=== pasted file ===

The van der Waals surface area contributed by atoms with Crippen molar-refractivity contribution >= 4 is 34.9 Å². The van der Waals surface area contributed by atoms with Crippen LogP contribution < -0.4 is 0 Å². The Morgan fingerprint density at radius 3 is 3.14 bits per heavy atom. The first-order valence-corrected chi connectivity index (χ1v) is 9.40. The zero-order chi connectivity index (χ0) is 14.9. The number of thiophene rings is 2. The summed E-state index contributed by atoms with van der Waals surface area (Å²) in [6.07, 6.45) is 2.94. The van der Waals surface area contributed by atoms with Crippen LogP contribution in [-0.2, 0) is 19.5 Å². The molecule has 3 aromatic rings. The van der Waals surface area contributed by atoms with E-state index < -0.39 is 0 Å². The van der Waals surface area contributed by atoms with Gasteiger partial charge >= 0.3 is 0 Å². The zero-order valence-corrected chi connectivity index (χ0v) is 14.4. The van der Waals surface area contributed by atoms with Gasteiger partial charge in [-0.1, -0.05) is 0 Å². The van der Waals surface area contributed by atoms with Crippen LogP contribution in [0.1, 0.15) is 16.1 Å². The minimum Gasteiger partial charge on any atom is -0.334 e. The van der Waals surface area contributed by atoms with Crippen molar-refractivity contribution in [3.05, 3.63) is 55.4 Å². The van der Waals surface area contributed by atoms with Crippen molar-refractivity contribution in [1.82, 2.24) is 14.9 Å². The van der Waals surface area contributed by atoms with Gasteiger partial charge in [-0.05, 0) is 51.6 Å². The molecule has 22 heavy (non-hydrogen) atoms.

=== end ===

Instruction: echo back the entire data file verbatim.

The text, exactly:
The van der Waals surface area contributed by atoms with Crippen molar-refractivity contribution >= 4 is 34.9 Å². The van der Waals surface area contributed by atoms with Crippen LogP contribution < -0.4 is 0 Å². The Morgan fingerprint density at radius 3 is 3.14 bits per heavy atom. The first-order valence-corrected chi connectivity index (χ1v) is 9.40. The zero-order chi connectivity index (χ0) is 14.9. The number of thiophene rings is 2. The summed E-state index contributed by atoms with van der Waals surface area (Å²) in [6.07, 6.45) is 2.94. The van der Waals surface area contributed by atoms with Crippen LogP contribution in [-0.2, 0) is 19.5 Å². The molecule has 3 aromatic rings. The van der Waals surface area contributed by atoms with E-state index < -0.39 is 0 Å². The van der Waals surface area contributed by atoms with Gasteiger partial charge >= 0.3 is 0 Å². The zero-order valence-corrected chi connectivity index (χ0v) is 14.4. The van der Waals surface area contributed by atoms with Gasteiger partial charge in [-0.1, -0.05) is 0 Å². The van der Waals surface area contributed by atoms with Crippen LogP contribution in [0.1, 0.15) is 16.1 Å². The minimum Gasteiger partial charge on any atom is -0.334 e. The van der Waals surface area contributed by atoms with Crippen molar-refractivity contribution in [3.05, 3.63) is 55.4 Å². The van der Waals surface area contributed by atoms with Crippen molar-refractivity contribution in [1.82, 2.24) is 14.9 Å². The van der Waals surface area contributed by atoms with Gasteiger partial charge in [-0.05, 0) is 51.6 Å². The molecule has 22 heavy (non-hydrogen) atoms.